As I mentioned, I’ve been looking through the old Famous Artists Cartoon Course. Lesson 11 is all about panels and has a lot of solid advice. One thing that is mentioned in that lesson is what they call “contact points,” but what I’m calling “tangents.”
Basically, since most comics drawing is contour drawing, you need to make sure that your contours are legible. Clarity comes with clearly defined forms. If the lines that define the forms meet tangentially, then things can get confusing. As the FACC mentions above, it can also make the sense of space muddy. This is why it is so important to either separate your forms or overlap them.
I read a similar idea years ago in The Complete Book of Cartooning by John Adkins Richardson (though given the publication dates, Richardson was probably inspired by the FACC, if anything). Richardson, however, expands the terminology and creates three categories: “ambiguous alignments, tenuous contacts, and distracting parallels.”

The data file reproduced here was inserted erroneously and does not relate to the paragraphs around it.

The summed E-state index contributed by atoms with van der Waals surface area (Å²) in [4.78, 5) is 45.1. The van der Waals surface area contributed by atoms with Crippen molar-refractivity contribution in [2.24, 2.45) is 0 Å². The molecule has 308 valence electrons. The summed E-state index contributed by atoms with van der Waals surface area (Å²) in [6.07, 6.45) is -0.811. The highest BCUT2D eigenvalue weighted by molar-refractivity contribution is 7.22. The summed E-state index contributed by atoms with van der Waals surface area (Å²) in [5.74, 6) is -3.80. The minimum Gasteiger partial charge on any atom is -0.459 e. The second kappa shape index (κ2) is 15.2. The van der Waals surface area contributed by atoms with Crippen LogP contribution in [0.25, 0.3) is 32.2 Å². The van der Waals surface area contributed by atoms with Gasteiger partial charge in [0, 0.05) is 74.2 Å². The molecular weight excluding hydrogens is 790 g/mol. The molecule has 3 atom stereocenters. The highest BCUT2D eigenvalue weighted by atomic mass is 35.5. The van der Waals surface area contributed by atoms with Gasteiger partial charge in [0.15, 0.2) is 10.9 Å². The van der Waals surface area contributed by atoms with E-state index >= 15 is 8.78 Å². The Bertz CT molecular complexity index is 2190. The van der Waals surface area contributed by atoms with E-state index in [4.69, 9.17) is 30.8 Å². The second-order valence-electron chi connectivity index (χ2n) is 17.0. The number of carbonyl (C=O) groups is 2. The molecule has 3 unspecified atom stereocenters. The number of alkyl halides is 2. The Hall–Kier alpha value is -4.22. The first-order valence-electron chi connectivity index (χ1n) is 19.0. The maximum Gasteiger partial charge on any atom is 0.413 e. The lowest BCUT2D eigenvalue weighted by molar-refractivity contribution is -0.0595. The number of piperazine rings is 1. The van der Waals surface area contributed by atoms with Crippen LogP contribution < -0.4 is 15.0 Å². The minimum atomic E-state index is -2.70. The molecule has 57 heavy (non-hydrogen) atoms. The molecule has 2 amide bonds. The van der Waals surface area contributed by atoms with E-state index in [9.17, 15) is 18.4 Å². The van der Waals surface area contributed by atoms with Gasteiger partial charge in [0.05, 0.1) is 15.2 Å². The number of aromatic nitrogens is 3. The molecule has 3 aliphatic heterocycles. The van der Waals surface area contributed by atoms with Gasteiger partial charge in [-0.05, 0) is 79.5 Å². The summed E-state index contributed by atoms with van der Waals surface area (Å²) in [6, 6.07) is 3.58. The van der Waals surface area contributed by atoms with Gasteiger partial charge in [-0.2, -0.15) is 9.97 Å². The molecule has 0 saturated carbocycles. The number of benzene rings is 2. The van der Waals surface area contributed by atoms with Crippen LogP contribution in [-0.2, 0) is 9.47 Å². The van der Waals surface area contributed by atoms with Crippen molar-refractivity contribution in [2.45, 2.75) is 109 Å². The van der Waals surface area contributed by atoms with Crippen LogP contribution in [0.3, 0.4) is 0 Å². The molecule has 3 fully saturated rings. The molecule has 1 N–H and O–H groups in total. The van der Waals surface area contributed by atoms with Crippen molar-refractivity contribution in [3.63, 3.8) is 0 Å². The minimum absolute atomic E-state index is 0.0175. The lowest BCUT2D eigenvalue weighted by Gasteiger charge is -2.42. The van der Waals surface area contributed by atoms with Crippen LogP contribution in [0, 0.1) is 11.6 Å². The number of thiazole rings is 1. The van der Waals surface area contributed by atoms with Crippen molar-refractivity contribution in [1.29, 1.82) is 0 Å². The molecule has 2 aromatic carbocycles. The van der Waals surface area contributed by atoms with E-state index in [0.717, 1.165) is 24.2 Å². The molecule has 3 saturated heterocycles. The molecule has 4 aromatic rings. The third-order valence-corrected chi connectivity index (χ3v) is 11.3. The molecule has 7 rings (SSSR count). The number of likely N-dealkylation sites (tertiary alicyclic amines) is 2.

In comics, since the panel is also a shape, this problem of tangents can apply to the panel border itself. If a form meets tangentially with the panel border, it can feel like it’s stuck there. And, again, it makes the sense of space unclear.
For me, not only is the panel on the right easier to read, it has a greater sense of depth. Unintentional tangents inhibit clarity and flatten space.